I don't doubt that some of Chalabi's Washington supporters have encouraged him to take a more oppositional stand toward the occupation authorities to bolster his own popularity. But there are many US government players in Iraq right now. And many of them really are hostile to Chalabi.

Something quite that orchestrated would, I suspect, be far too difficult to pull-off. And are we dealing here with smooth operators? Answers itself, doesn't it?

One other point: You only have to look next door to see what happens to American puppets after they have their fallings-out with the Americans. Clue: They don't get embraced by the other side. In fact, that guy from nextdoor was lucky to get out of the country in one piece.

Another theory -- or at least a portion of one -- is contained in an article appearing this morning in Salon by Andrew Cockburn. The article points to US government suspicions that Chalabi may be plotting against the soon to be announced caretaker government, chosen by American officials and UN representative Lakhdar Brahimi.

Cockburn notes Chalabi's continued efforts to ally himself with Shia sectarian groups in Iraq, particularly the new umbrella group he's created, variously translated as the Shiite Political Council or the Supreme Shia Council (I'm assuming these titles I've seen referred to are in fact the same group).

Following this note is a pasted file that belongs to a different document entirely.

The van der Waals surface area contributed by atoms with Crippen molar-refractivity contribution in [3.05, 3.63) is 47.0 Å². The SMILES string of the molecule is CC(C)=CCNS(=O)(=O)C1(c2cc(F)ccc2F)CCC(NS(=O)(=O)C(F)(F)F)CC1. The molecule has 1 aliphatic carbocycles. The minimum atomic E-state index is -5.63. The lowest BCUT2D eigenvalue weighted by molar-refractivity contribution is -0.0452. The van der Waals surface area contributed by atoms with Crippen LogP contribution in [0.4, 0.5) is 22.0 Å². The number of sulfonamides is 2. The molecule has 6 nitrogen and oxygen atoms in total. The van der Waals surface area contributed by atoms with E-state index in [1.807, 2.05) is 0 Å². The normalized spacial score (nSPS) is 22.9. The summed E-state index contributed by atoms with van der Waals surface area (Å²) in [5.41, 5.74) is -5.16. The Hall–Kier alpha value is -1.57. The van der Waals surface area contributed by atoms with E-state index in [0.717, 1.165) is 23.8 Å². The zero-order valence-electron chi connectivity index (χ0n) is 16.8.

Cockburn mentions that Chalabi's new Shia sectarian faction includes members of Iraqi Hezbollah. And though he doesn't mention him by name, I believe he is referring in particular to a man named Karim Mahoud al-Mohammedawi, a key member of Iraqi Hezbollah.

Chalabi's dwindling number of Washington supporters have awkwardly claimed that his efforts to ally himself with Shia Islamist groups in Iraq is an evidence of their man's 'pragmatism', recognizing the political realities of the country and adjusting accordingly. This is an echo of their pre-invasion efforts to explain the copious funding Chalabi received from the government of Iran, which, in case you hadn't noticed, is not supposed to be a great friend of ours.